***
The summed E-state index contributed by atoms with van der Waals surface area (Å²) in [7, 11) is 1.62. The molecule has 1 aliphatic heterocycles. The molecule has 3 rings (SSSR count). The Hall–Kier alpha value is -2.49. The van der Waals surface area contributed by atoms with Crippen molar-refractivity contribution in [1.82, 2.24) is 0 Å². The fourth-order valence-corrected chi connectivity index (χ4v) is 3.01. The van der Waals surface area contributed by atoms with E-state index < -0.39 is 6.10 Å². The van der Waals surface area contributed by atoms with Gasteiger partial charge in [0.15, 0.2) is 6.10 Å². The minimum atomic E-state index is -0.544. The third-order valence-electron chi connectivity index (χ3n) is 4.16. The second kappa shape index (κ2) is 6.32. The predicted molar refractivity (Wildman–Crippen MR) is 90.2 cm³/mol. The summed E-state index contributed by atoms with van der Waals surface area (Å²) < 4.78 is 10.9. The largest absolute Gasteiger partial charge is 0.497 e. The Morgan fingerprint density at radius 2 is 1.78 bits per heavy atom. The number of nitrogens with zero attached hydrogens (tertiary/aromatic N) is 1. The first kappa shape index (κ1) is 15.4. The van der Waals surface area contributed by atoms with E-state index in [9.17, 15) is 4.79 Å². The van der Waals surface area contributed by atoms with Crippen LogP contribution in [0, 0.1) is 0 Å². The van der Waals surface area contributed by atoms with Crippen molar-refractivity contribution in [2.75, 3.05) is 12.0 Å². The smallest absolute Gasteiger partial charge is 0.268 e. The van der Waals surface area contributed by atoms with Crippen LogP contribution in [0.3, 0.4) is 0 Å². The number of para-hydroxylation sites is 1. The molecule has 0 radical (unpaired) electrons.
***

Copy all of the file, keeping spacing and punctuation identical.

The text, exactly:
The summed E-state index contributed by atoms with van der Waals surface area (Å²) in [7, 11) is 1.62. The molecule has 1 aliphatic heterocycles. The molecule has 3 rings (SSSR count). The Hall–Kier alpha value is -2.49. The van der Waals surface area contributed by atoms with Crippen molar-refractivity contribution in [1.82, 2.24) is 0 Å². The fourth-order valence-corrected chi connectivity index (χ4v) is 3.01. The van der Waals surface area contributed by atoms with E-state index < -0.39 is 6.10 Å². The van der Waals surface area contributed by atoms with Gasteiger partial charge in [0.15, 0.2) is 6.10 Å². The minimum atomic E-state index is -0.544. The third-order valence-electron chi connectivity index (χ3n) is 4.16. The second kappa shape index (κ2) is 6.32. The predicted molar refractivity (Wildman–Crippen MR) is 90.2 cm³/mol. The summed E-state index contributed by atoms with van der Waals surface area (Å²) < 4.78 is 10.9. The largest absolute Gasteiger partial charge is 0.497 e. The Morgan fingerprint density at radius 2 is 1.78 bits per heavy atom. The number of nitrogens with zero attached hydrogens (tertiary/aromatic N) is 1. The first kappa shape index (κ1) is 15.4. The van der Waals surface area contributed by atoms with E-state index in [9.17, 15) is 4.79 Å². The van der Waals surface area contributed by atoms with Crippen LogP contribution in [0, 0.1) is 0 Å². The van der Waals surface area contributed by atoms with Crippen molar-refractivity contribution in [2.75, 3.05) is 12.0 Å². The smallest absolute Gasteiger partial charge is 0.268 e. The van der Waals surface area contributed by atoms with Crippen LogP contribution in [0.3, 0.4) is 0 Å². The number of para-hydroxylation sites is 1. The molecule has 0 radical (unpaired) electrons.